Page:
William Strutt’s View of Mt Egmont, Taranaki, New Zealand, taken from New Plymouth, with Maoris driving off settlers’ cattle, 1861 has been described by some as the ‘holy grail’ of colonial New Zealand painting. Paintings of this calibre are few and far between in New Zealand’s art history, as budding artists were more often preoccupied with the basics of survival rather than creating high culture. Strutt offers an exception. He had studied in Paris from 1838-45 at the Ecole des Beaux-Arts and later exhibited with the Royal Academy in London. He was one of a handful of artists to come to New Zealand in the early years of the colony with such solid grounding in art and who went on to produce oil paintings based on his experiences.
Strutt left England for the Antipodes in 1850, but was initially destined for Australia. After several years based in Melbourne, he decided to try his hand at the pioneering lifestyle in New Zealand and bought a small plot of land at Mangorei, where he lived from 1855 to 1856.It’s is fair to say that Strutt had a rather romantic preoccupation with the idea of a pioneering existence. In his ‘memoir’ of his time in Australia and New Zealand he wrote:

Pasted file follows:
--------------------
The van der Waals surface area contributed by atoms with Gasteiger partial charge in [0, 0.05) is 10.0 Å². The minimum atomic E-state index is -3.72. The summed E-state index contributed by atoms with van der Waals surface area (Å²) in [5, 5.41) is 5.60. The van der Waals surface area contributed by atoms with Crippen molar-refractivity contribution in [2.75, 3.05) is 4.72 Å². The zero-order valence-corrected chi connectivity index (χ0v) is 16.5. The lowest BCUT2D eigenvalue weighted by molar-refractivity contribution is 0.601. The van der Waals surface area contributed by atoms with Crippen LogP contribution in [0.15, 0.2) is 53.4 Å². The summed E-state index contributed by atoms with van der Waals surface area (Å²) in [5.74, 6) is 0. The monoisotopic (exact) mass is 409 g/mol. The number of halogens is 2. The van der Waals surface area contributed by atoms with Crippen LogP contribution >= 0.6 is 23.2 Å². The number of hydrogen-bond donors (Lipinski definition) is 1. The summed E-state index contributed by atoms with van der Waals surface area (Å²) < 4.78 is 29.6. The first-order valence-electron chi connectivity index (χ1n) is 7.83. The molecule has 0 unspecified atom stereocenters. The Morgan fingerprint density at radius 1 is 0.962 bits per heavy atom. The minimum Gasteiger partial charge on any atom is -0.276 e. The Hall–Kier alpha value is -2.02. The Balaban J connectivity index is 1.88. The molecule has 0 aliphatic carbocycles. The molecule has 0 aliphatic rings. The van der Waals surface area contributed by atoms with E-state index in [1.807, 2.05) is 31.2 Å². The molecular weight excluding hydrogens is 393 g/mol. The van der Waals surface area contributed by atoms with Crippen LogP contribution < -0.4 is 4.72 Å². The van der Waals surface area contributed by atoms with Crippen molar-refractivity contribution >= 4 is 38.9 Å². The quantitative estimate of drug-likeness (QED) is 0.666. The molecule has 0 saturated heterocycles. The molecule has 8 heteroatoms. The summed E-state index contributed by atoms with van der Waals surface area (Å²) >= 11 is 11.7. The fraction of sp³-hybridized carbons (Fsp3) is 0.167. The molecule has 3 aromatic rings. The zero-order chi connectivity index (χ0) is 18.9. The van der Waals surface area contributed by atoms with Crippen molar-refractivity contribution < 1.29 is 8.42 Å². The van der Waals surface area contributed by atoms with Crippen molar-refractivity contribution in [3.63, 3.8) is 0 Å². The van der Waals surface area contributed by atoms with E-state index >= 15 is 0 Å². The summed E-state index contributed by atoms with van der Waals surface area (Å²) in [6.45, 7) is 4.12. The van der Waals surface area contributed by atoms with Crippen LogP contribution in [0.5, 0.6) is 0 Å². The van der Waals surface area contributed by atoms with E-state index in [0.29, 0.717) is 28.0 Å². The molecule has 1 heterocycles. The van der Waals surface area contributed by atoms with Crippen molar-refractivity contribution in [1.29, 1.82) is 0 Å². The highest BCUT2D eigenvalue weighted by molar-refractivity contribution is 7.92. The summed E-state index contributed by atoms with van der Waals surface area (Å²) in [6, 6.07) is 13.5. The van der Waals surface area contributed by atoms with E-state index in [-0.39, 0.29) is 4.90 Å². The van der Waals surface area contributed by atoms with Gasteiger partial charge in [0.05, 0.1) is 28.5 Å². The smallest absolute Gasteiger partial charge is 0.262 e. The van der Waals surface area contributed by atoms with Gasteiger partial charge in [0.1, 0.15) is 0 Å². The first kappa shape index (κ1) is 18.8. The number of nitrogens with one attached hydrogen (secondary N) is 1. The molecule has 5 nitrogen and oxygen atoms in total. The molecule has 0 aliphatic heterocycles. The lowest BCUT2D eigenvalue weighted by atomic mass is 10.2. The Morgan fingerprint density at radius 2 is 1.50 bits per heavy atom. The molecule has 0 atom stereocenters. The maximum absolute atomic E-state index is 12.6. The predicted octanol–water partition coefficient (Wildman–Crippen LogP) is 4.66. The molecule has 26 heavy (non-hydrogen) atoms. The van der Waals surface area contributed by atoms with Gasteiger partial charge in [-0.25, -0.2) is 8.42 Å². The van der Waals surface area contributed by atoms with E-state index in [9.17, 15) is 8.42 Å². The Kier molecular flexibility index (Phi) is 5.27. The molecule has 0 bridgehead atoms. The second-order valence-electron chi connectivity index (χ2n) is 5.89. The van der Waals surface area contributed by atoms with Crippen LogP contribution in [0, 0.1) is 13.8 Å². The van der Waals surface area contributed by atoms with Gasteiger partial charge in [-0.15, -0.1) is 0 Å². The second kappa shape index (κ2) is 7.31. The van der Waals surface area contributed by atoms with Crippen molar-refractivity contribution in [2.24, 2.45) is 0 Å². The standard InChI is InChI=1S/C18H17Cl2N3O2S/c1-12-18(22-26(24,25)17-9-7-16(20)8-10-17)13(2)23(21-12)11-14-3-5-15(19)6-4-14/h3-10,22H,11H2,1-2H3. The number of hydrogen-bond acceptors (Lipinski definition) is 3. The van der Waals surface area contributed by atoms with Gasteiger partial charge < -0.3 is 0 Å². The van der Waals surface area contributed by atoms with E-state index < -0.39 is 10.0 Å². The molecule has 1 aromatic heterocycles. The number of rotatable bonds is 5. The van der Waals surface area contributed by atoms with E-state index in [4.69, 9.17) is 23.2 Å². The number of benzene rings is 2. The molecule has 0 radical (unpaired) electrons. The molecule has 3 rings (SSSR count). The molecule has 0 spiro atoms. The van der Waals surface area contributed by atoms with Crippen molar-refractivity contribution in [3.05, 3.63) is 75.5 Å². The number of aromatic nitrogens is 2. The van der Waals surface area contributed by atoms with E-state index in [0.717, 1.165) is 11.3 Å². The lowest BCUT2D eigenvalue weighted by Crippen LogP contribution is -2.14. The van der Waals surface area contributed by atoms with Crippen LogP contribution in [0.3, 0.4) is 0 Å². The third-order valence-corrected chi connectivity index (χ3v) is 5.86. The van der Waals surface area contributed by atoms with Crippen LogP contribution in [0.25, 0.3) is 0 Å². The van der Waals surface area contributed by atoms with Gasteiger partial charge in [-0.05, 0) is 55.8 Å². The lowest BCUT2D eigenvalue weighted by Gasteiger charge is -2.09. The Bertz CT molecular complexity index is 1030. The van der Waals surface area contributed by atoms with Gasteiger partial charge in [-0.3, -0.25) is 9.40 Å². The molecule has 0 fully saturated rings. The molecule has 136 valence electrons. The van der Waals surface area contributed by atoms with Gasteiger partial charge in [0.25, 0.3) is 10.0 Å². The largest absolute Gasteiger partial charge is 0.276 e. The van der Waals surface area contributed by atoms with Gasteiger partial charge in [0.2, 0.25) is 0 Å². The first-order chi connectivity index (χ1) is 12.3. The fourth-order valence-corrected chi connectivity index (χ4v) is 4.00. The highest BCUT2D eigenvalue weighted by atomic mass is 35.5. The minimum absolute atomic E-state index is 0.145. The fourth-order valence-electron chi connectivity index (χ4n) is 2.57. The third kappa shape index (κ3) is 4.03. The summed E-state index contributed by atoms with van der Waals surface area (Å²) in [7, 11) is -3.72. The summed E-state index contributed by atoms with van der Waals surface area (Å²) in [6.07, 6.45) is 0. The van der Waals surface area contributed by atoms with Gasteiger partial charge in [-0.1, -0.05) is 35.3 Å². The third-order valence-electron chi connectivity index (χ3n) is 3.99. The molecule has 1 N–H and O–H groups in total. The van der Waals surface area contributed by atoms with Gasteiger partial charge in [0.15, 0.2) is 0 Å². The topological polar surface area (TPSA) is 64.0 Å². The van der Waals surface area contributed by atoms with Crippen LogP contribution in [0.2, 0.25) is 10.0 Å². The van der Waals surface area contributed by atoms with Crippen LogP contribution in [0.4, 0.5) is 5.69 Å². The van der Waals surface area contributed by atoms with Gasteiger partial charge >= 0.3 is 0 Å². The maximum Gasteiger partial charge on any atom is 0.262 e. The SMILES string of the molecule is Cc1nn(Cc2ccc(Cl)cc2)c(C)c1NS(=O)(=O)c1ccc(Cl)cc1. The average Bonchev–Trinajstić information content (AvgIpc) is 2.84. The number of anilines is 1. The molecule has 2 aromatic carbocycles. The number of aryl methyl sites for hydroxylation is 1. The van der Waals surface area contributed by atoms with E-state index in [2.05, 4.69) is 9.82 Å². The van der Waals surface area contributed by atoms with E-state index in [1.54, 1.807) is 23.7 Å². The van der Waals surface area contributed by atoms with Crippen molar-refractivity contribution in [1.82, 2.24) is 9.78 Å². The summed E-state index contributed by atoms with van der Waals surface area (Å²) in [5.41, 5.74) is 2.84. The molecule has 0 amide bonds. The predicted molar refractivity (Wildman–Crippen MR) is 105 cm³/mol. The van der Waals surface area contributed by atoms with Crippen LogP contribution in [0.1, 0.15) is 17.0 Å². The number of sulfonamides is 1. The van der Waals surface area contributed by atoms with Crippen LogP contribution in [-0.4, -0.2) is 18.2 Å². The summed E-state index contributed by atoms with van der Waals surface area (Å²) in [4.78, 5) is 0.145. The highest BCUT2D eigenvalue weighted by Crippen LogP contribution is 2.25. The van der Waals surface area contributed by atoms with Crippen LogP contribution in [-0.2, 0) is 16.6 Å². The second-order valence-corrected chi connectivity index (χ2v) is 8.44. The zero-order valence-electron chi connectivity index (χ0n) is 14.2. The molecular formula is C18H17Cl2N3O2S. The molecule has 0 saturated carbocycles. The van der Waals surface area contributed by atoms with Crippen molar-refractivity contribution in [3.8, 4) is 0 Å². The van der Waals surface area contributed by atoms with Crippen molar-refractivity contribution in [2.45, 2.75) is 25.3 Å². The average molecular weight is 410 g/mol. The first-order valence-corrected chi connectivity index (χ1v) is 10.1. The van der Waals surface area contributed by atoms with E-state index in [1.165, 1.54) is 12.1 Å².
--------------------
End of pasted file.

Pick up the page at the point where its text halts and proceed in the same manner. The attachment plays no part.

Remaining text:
…but why give up the glories of art, the study of Raphael, Michael Angelo, and the great Masters, why cease from treading the Galleries of the Louvre and the yearly Salons, to bury yourselves in the dark recesses of the virgin forests of New Zealand, however grand and sublime? I can only reply that I…was drawn by an extraordinary fascination, a poetical feeling, if you like, to invade Nature’s sealed domain, tread where only the Moa or Apteryx have roamed, penetrate, possibly for the first time, compass in one hand and bill-hook in the other, with reverential silent footfall on land hitherto untrodden by the foot of man…[i]Phew, heady stuff. Needless to say, the actual experience of ‘taming’ the land, took its toll on Strutt and after a year he left his ‘pocket map section of land’ for New Plymouth, returning to Melbourne in 1856. While he was here, Strutt sketched compulsively, most likely driven by a search for potential pictures. In keeping with his academic training, he studied the peoples he encountered, their clothing and accessories, the landscape and its flora and fauna. His resulting pictures are composite productions, pieced together from the drawings he collected. The magic of this process is that I have been able to trace the artistic evolution of View of Mt Egmont, Taranaki, largely through studying the drawings, sketches and paintings located in the collection of the Alexander Turnbull Library.[ii]